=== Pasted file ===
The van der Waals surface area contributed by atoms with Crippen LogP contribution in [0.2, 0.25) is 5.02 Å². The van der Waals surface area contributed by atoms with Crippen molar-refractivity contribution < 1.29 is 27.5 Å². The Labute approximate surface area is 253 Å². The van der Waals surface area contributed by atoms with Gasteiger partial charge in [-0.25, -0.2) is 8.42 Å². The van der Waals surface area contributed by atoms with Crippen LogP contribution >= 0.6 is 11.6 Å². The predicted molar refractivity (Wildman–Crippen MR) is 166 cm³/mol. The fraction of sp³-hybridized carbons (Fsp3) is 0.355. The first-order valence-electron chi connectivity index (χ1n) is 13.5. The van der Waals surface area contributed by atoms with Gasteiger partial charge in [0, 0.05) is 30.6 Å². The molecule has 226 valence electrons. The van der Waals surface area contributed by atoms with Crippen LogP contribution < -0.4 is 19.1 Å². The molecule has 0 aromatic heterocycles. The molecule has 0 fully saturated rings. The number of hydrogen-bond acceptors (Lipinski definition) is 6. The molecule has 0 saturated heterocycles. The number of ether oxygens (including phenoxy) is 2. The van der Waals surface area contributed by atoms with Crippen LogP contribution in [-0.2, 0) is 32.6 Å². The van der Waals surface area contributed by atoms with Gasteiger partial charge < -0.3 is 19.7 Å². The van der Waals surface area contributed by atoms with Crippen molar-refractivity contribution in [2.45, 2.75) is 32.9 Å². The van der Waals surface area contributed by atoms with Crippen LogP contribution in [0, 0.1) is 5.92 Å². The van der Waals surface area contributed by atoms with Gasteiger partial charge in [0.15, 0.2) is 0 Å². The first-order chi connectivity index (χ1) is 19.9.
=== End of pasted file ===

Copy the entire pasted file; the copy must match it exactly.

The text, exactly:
The van der Waals surface area contributed by atoms with Crippen LogP contribution in [0.2, 0.25) is 5.02 Å². The van der Waals surface area contributed by atoms with Crippen molar-refractivity contribution < 1.29 is 27.5 Å². The Labute approximate surface area is 253 Å². The van der Waals surface area contributed by atoms with Gasteiger partial charge in [-0.25, -0.2) is 8.42 Å². The van der Waals surface area contributed by atoms with Crippen LogP contribution >= 0.6 is 11.6 Å². The predicted molar refractivity (Wildman–Crippen MR) is 166 cm³/mol. The fraction of sp³-hybridized carbons (Fsp3) is 0.355. The first-order valence-electron chi connectivity index (χ1n) is 13.5. The van der Waals surface area contributed by atoms with Gasteiger partial charge in [0, 0.05) is 30.6 Å². The molecule has 226 valence electrons. The van der Waals surface area contributed by atoms with Crippen LogP contribution < -0.4 is 19.1 Å². The molecule has 0 aromatic heterocycles. The molecule has 0 fully saturated rings. The number of hydrogen-bond acceptors (Lipinski definition) is 6. The molecule has 0 saturated heterocycles. The number of ether oxygens (including phenoxy) is 2. The van der Waals surface area contributed by atoms with Crippen LogP contribution in [-0.2, 0) is 32.6 Å². The van der Waals surface area contributed by atoms with Gasteiger partial charge < -0.3 is 19.7 Å². The van der Waals surface area contributed by atoms with Crippen molar-refractivity contribution in [2.45, 2.75) is 32.9 Å². The van der Waals surface area contributed by atoms with Crippen LogP contribution in [0, 0.1) is 5.92 Å². The van der Waals surface area contributed by atoms with Gasteiger partial charge in [0.15, 0.2) is 0 Å². The first-order chi connectivity index (χ1) is 19.9.